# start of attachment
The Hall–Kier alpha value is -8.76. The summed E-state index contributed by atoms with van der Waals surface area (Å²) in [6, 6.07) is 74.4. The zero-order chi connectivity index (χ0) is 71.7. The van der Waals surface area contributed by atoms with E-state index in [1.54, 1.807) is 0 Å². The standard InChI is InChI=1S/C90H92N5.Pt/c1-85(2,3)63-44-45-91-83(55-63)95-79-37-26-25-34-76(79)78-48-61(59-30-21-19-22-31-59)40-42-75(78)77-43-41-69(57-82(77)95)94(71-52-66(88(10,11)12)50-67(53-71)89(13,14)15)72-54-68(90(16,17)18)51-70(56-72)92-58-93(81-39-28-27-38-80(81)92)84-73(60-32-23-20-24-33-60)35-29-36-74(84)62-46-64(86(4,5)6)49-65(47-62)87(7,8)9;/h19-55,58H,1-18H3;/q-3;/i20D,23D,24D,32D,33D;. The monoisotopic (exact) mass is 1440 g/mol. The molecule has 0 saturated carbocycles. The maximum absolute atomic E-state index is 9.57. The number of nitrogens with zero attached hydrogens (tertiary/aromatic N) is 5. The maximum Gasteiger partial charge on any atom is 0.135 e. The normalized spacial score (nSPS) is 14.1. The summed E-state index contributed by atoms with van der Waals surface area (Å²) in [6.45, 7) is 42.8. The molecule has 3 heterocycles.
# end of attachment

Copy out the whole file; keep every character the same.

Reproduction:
The Hall–Kier alpha value is -8.76. The summed E-state index contributed by atoms with van der Waals surface area (Å²) in [6, 6.07) is 74.4. The zero-order chi connectivity index (χ0) is 71.7. The van der Waals surface area contributed by atoms with E-state index in [1.54, 1.807) is 0 Å². The standard InChI is InChI=1S/C90H92N5.Pt/c1-85(2,3)63-44-45-91-83(55-63)95-79-37-26-25-34-76(79)78-48-61(59-30-21-19-22-31-59)40-42-75(78)77-43-41-69(57-82(77)95)94(71-52-66(88(10,11)12)50-67(53-71)89(13,14)15)72-54-68(90(16,17)18)51-70(56-72)92-58-93(81-39-28-27-38-80(81)92)84-73(60-32-23-20-24-33-60)35-29-36-74(84)62-46-64(86(4,5)6)49-65(47-62)87(7,8)9;/h19-55,58H,1-18H3;/q-3;/i20D,23D,24D,32D,33D;. The monoisotopic (exact) mass is 1440 g/mol. The molecule has 0 saturated carbocycles. The maximum absolute atomic E-state index is 9.57. The number of nitrogens with zero attached hydrogens (tertiary/aromatic N) is 5. The maximum Gasteiger partial charge on any atom is 0.135 e. The normalized spacial score (nSPS) is 14.1. The summed E-state index contributed by atoms with van der Waals surface area (Å²) in [6.45, 7) is 42.8. The molecule has 3 heterocycles.